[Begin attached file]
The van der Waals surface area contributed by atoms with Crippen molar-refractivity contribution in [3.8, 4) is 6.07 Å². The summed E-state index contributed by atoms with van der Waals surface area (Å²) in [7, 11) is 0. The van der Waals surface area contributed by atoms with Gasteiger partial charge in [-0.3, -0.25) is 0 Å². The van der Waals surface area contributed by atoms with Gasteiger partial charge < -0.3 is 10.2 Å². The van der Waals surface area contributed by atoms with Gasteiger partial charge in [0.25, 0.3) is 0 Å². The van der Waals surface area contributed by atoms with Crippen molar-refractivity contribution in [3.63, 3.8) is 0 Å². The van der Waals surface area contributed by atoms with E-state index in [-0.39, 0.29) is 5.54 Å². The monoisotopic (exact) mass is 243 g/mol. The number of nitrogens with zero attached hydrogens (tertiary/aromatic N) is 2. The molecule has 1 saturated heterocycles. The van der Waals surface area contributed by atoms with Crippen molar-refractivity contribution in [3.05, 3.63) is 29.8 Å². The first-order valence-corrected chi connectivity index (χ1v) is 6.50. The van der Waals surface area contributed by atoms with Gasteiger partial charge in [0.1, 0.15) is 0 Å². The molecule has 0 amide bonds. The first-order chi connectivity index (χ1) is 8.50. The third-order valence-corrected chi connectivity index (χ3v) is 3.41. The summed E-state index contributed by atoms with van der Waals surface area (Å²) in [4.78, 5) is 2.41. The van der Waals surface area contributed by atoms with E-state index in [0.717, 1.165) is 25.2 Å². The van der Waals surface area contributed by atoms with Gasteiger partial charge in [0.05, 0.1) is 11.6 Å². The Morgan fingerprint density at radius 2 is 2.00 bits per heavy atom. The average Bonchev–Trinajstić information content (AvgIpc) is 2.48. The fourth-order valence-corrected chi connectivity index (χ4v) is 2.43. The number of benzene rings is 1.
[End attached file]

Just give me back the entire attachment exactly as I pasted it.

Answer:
The van der Waals surface area contributed by atoms with Crippen molar-refractivity contribution in [3.8, 4) is 6.07 Å². The summed E-state index contributed by atoms with van der Waals surface area (Å²) in [7, 11) is 0. The van der Waals surface area contributed by atoms with Gasteiger partial charge in [-0.3, -0.25) is 0 Å². The van der Waals surface area contributed by atoms with Gasteiger partial charge < -0.3 is 10.2 Å². The van der Waals surface area contributed by atoms with Gasteiger partial charge in [0.25, 0.3) is 0 Å². The van der Waals surface area contributed by atoms with Crippen molar-refractivity contribution in [3.63, 3.8) is 0 Å². The van der Waals surface area contributed by atoms with E-state index in [-0.39, 0.29) is 5.54 Å². The monoisotopic (exact) mass is 243 g/mol. The number of nitrogens with zero attached hydrogens (tertiary/aromatic N) is 2. The molecule has 1 saturated heterocycles. The van der Waals surface area contributed by atoms with Crippen molar-refractivity contribution in [3.05, 3.63) is 29.8 Å². The first-order valence-corrected chi connectivity index (χ1v) is 6.50. The van der Waals surface area contributed by atoms with Gasteiger partial charge in [0.1, 0.15) is 0 Å². The molecule has 0 amide bonds. The first-order chi connectivity index (χ1) is 8.50. The third-order valence-corrected chi connectivity index (χ3v) is 3.41. The summed E-state index contributed by atoms with van der Waals surface area (Å²) in [4.78, 5) is 2.41. The van der Waals surface area contributed by atoms with E-state index in [0.717, 1.165) is 25.2 Å². The van der Waals surface area contributed by atoms with Gasteiger partial charge in [0.05, 0.1) is 11.6 Å². The Morgan fingerprint density at radius 2 is 2.00 bits per heavy atom. The average Bonchev–Trinajstić information content (AvgIpc) is 2.48. The fourth-order valence-corrected chi connectivity index (χ4v) is 2.43. The number of benzene rings is 1.